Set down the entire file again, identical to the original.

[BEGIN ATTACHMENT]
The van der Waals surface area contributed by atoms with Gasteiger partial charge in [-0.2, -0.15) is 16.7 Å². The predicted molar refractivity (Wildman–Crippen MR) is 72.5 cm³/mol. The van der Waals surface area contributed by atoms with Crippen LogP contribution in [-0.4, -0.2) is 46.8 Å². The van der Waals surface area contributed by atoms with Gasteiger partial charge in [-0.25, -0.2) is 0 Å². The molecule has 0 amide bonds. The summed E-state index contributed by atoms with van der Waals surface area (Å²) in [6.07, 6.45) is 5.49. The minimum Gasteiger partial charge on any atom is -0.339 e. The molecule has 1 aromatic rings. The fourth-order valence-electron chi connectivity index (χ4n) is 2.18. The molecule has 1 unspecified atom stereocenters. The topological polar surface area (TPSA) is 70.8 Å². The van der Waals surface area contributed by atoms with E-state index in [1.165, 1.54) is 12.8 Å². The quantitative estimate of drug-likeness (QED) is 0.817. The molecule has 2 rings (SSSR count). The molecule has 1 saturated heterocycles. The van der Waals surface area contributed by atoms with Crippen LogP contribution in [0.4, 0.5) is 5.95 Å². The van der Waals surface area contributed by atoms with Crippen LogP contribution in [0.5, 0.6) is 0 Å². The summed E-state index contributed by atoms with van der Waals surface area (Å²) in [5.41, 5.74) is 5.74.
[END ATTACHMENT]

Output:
The van der Waals surface area contributed by atoms with Gasteiger partial charge in [-0.2, -0.15) is 16.7 Å². The predicted molar refractivity (Wildman–Crippen MR) is 72.5 cm³/mol. The van der Waals surface area contributed by atoms with Crippen LogP contribution in [-0.4, -0.2) is 46.8 Å². The van der Waals surface area contributed by atoms with Gasteiger partial charge in [-0.25, -0.2) is 0 Å². The molecule has 0 amide bonds. The summed E-state index contributed by atoms with van der Waals surface area (Å²) in [6.07, 6.45) is 5.49. The minimum Gasteiger partial charge on any atom is -0.339 e. The molecule has 1 aromatic rings. The fourth-order valence-electron chi connectivity index (χ4n) is 2.18. The molecule has 1 unspecified atom stereocenters. The topological polar surface area (TPSA) is 70.8 Å². The van der Waals surface area contributed by atoms with E-state index in [1.165, 1.54) is 12.8 Å². The quantitative estimate of drug-likeness (QED) is 0.817. The molecule has 2 rings (SSSR count). The molecule has 1 saturated heterocycles. The van der Waals surface area contributed by atoms with Crippen LogP contribution in [0.4, 0.5) is 5.95 Å². The van der Waals surface area contributed by atoms with Crippen LogP contribution in [0.5, 0.6) is 0 Å². The summed E-state index contributed by atoms with van der Waals surface area (Å²) in [5.41, 5.74) is 5.74.